You are here

5 Nov 2015
Related Items: 
History

2016 Ocracoke British Cemetery Ceremony Friday, May 13th at 11:00

During World War II, German U-boats traveled along the Eastern Seaboard. The United States accepted assistance from the British Royal Navy, who helped patrol coastal waters.

In May 1942, HMS Bedfordshire was destroyed by German submarine U-558 near Ocracoke Island. The bodies of Sub-Lieutenant Cunningham and Ordinary Telegraphist Second Class Craig were found in the surf off Ocracoke Island and buried with appropriate military honors on Ocracoke.

A week later, two more bodies were found in the ocean north of Ocracoke. These men, although never identified, were assumed to have come from the Bedfordshire, and were interred alongside their shipmates in what would become the Ocracoke British Cemetery.

For 73 years, two ceremonies have been held to honor the sacrifices of 63 foreign sailors who gave their lives protecting the coast of the United States during World War II. In remembrance, representatives of the U.S. Coast Guard and Coast Guard Auxiliary, US Navy, Canadian Navy, British Royal Navy and National Park Service, join visitors and residents at the British gravesites on Hatteras and Ocracoke islands.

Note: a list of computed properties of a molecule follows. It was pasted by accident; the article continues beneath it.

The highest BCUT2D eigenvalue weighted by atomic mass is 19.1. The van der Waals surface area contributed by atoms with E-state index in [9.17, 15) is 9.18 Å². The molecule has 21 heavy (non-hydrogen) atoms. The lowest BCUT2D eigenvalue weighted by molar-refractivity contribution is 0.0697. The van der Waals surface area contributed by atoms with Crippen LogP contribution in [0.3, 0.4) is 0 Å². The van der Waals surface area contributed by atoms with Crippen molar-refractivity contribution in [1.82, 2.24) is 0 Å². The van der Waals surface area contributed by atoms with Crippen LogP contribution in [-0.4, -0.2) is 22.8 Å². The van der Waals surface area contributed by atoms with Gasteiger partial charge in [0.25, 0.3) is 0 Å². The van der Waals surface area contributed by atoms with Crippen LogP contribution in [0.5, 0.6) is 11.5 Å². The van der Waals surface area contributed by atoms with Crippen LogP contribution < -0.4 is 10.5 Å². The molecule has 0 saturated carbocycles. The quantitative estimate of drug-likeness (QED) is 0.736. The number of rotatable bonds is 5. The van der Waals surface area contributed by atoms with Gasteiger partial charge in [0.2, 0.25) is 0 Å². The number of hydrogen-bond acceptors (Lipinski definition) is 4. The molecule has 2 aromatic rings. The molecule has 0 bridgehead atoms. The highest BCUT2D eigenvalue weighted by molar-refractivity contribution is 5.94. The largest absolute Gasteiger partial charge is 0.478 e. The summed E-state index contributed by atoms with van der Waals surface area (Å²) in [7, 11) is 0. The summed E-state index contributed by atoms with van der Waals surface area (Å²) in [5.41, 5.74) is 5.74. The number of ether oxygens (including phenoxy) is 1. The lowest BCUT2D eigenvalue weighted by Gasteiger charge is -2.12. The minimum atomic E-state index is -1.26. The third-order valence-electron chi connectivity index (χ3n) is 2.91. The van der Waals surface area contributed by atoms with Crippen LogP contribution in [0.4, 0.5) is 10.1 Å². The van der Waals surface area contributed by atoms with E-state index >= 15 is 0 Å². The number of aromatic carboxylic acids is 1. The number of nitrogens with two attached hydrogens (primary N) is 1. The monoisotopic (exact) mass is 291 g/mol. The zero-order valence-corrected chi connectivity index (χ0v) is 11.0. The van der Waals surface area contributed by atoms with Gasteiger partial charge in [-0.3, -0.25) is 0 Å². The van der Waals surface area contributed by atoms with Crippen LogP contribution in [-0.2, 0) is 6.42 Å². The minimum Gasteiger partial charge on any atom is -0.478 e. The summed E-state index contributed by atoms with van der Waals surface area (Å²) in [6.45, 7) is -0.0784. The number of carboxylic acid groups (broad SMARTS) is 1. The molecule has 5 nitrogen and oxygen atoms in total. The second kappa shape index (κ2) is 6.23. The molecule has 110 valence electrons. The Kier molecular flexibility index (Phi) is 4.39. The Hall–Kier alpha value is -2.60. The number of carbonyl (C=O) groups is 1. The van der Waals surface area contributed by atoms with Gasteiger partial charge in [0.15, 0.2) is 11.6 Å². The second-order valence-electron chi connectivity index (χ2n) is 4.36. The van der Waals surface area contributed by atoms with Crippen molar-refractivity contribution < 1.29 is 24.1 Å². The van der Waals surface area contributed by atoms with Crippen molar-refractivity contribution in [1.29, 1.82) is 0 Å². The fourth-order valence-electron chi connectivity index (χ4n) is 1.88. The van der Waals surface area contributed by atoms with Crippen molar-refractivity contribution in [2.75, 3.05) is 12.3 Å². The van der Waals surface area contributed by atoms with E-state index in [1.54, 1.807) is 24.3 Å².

The day before the Ocracoke ceremony, the Buxton ceremony will be held on May 12th to honor the service of the men who lost their lives April 1942 when the British armed tanker San Delfino was sunk by the U-203. Two of the men are buried at the British Cemetery in Buxton, Fourth Engineer Officer Michael Cairns of the Royal Merchant Navy from the San Delfino and an unknown soldier.

The ceremonies are organized by the Friends of the Graveyard of the Atlantic Museum, the Ocracoke community, the U.S. Coast Guard, Coast Guard Auxiliary 16-04, the National Park Service, the Commonwealth War Graves Commission, students from the Cape Hatteras Secondary School of Coastal Studies and the Ocracoke School as well as the Ocracoke Boy Scout troop. The ceremonies are open to the public. For more information, call the Graveyard of the Atlantic Museum at (252) 986-2995.